Regardless though, are tuition fees now a good thing despite being against Lib Dem policy?

  • Mark Inskip 1st Feb '13 - 8:13am

    @ Chris
    “When you say the most deprived are applying more, you really should mention that the rate of increase had been twice as big before 2011.”
    But that’s not what the figures show, year are the year by year increases for the most disadvantaged quintile;
    2012-13 = +1.1%
    2011-12 = – 0.2%
    2010-11 = +0.9%
    2009-10 = +2.7%
    2008-09 = +1.2%
    2007-08 = +1.0%
    2006-07 = +0.8%
    2005-06 = 0%

  • Mark Inskip

    Obviously I’m talking about averages, because the precise rate of increase is different each year.

    The figures are:
    2004: 10.7%
    2011: 18.6%
    Average rate of increase 2004-2011: 1.13%

    2013: 19.5%
    Average rate of increase 2011-2013: 0.45%

    You started from 2005 instead of 2004, but that had virtually no effect on the average rate, so I’m at a loss to see where your confusion could have arisen.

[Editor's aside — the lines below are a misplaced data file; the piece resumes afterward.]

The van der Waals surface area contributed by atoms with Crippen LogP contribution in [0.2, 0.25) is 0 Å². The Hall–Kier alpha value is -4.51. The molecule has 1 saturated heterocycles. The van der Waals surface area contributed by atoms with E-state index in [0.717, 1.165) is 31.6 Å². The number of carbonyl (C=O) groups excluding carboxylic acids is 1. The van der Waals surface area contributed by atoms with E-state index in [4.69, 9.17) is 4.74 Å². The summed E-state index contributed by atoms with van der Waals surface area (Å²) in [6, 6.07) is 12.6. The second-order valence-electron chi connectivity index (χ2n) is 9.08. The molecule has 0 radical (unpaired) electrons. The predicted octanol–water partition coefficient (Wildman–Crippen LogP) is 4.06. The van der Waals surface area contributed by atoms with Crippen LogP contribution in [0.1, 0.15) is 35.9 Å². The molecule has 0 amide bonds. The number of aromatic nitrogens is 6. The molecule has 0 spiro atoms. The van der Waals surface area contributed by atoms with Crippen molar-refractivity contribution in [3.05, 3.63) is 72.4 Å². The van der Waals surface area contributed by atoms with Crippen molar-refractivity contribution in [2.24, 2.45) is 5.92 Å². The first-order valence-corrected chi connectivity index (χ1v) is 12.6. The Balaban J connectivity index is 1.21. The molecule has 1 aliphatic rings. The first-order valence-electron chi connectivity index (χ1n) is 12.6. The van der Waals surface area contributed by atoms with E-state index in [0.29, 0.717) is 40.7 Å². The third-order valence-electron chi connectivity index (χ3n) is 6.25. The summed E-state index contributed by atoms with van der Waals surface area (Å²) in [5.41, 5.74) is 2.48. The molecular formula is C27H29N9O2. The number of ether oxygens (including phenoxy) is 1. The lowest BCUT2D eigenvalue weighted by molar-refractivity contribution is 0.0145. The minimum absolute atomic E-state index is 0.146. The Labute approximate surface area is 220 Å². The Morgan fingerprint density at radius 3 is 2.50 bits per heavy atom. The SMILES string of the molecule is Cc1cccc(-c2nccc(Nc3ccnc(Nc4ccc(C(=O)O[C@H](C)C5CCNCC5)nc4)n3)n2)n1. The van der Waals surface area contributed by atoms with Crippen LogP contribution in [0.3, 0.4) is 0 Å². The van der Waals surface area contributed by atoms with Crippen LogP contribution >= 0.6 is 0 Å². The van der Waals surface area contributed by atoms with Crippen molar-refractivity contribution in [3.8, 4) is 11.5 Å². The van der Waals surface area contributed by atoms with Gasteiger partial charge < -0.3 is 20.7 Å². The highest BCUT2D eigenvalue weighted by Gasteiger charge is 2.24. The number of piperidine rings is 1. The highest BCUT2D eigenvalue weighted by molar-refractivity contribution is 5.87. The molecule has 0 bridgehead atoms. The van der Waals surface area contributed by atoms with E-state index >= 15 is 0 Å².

• Tom Richards 1st Feb '13 - 11:39am

    Fantastic news. Although not altogether unexpected. I always thought tuition fees were a pretty good idea in themselves precisely because the evidence (in line with what the economics would suggest) suggested that they’d have this effect – and let’s not forget that the net effect of tuition fees is that the students who go on to be bankers pay for the students that go on to be social workers, a laudable end in itself.

    BUT the party went into the last election saying it would scrap tuition fees and then did the exact opposite when they got into Government. It might have been the right policy, but that means it should have been in the manifesto. Given that the opposite was in the manifesto, it was an enormous and unacceptable breach of trust with the electorate. Parties should stick by their manifestoes. Simple as that.

  • David Pollard 1st Feb '13 - 12:02pm

    I can’t agree more with Tom Richards

  • @Ian
    “Obviously this assumes that salary stays static and doesn’t take into account any changes in the repayment threshold which will rise in line with RPI.”